Filmmaker Goes For The Gold With Olympic Flick

Posted: February 03, 1999

A real-life action adventure yarn starring Olympic champions should serve as a solid foundation for a successful movie.

But its filmmaker, Wayne-based MegaSystems, didn't stop there.

``Olympic Glory,'' the first-ever 70 millimeter film about the Olympics, is the new movie at the Franklin Institute Science Museum's Tuttleman Omniverse Theater.

The movie is MegaSystems' first foray into what's called large format film production. Under that three-dimensional format, the audience can feel like its surrounded from top-to-bottom and side-to-side by the film.

Among ``Olympic Glory's'' other strengths: One of the film's producers is Frank Marshall, whose credits include the ``Indiana Jones'' trilogy, ``Who Framed Roger Rabbit'' and ``The Color Purple.'' Executive producer Kathleen Kennedy's credits as producer include ``E.T.'' and ``Jurassic Park.'' Scriptwriter is Thomas Keneally, who has written more than 30 novels and who wrote the book that later was turned into the movie, ``Schindler's List.''

``We had the most world-class team that has ever done a large format movie,'' said Hilary Grinker, president and chief executive of MegaSystems. Crews totalling 60 people worked in Japan to film the 1998 Winter Games, bigger than for most of the large format productions, because ``we had to cover so many events,'' she said.

The decision by the local company, which employs 45 full-time workers, to do the film began ``when we first got into the business four years ago. We knew we wanted to get into the software end of it,'' said Grinker, noting that software in her business means the actual movies.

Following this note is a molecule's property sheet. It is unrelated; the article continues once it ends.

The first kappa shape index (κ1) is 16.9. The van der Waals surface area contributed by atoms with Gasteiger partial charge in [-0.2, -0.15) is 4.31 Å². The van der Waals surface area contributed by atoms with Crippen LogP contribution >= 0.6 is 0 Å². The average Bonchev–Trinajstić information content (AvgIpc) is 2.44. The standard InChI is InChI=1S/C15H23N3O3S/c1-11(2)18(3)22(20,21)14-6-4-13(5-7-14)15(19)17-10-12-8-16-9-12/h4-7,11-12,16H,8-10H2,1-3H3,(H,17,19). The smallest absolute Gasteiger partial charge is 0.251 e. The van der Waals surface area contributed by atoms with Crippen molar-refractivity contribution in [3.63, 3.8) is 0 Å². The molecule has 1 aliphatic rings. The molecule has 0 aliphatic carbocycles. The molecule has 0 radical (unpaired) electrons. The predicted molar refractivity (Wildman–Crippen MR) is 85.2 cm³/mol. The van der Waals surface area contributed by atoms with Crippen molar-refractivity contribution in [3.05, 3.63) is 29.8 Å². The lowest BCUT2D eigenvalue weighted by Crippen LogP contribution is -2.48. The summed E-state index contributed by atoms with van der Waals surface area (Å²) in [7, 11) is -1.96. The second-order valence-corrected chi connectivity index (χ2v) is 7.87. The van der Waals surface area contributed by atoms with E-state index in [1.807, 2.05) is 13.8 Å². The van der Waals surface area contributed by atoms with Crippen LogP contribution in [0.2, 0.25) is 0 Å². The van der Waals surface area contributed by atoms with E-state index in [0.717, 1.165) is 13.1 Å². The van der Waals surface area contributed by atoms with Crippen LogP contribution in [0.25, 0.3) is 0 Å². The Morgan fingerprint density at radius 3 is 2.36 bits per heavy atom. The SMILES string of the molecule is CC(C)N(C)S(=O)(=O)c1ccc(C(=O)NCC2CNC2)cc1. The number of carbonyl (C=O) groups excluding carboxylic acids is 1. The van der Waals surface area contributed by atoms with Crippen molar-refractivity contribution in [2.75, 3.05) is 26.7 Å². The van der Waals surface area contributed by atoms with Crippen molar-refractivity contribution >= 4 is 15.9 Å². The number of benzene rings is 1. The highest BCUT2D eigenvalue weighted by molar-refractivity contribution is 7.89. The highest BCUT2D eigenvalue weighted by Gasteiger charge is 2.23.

The movie cost $4.5 million to produce; additional marketing costs boosted the budget to more than $6 million.

It is now playing in Philadelphia; Norway; Huntsville, Ala.; and New York - where it premiered last month. At the premiere, the media also gathered because of interest over the Olympics corruption scandal, knowing that Olympic chief investigator and executive Dick Pound was going to be there.

Ten more theaters are signed up.

Grinker said the hope is to penetrate 50 percent of the 200 theaters around the world that can show the movie.

``Basically, we sought the most widely recognized brand in the world,'' Grinker said, explaining why the topic was chosen for the company's first large format project. ``We thought it would have universal appeal, involving elements of science and terrific messages that go deeper and richer than the Olympics - like overcoming diversity, teamwork, human spirit, how we push ourselves to go beyond our limits physically with all types of terrific messages that make the film great for families and school groups.''

Science topics deal with gravity, friction, speed. ``We talk about how people fly through the air. . . . It's an action-packed, exciting, terrific experience.''

Tony Sorrentino, spokesman at the Franklin Institute, said people are coming out to see the film. ``People are loving it. They're really enjoying the movie.''

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